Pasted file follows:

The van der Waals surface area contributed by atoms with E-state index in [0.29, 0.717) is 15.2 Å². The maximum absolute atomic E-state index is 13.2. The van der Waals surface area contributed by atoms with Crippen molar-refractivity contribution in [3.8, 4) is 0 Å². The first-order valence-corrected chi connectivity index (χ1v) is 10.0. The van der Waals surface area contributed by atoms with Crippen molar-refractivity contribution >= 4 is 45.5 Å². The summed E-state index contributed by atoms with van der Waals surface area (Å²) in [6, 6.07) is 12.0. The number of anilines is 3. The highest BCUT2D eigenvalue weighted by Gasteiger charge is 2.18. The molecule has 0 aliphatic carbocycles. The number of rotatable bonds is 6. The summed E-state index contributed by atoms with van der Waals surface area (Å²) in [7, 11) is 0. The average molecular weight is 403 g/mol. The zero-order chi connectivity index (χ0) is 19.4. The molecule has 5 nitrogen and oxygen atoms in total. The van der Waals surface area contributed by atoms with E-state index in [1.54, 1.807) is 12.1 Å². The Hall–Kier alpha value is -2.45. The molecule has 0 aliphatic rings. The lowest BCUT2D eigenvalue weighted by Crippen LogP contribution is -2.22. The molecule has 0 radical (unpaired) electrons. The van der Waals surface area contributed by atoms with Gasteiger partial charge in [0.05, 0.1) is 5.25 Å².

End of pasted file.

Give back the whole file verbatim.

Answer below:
The van der Waals surface area contributed by atoms with E-state index in [0.29, 0.717) is 15.2 Å². The maximum absolute atomic E-state index is 13.2. The van der Waals surface area contributed by atoms with Crippen molar-refractivity contribution in [3.8, 4) is 0 Å². The first-order valence-corrected chi connectivity index (χ1v) is 10.0. The van der Waals surface area contributed by atoms with Crippen molar-refractivity contribution >= 4 is 45.5 Å². The summed E-state index contributed by atoms with van der Waals surface area (Å²) in [6, 6.07) is 12.0. The number of anilines is 3. The highest BCUT2D eigenvalue weighted by Gasteiger charge is 2.18. The molecule has 0 aliphatic carbocycles. The number of rotatable bonds is 6. The summed E-state index contributed by atoms with van der Waals surface area (Å²) in [7, 11) is 0. The average molecular weight is 403 g/mol. The zero-order chi connectivity index (χ0) is 19.4. The molecule has 5 nitrogen and oxygen atoms in total. The van der Waals surface area contributed by atoms with E-state index in [1.54, 1.807) is 12.1 Å². The Hall–Kier alpha value is -2.45. The molecule has 0 aliphatic rings. The lowest BCUT2D eigenvalue weighted by Crippen LogP contribution is -2.22. The molecule has 0 radical (unpaired) electrons. The van der Waals surface area contributed by atoms with Gasteiger partial charge in [0.05, 0.1) is 5.25 Å².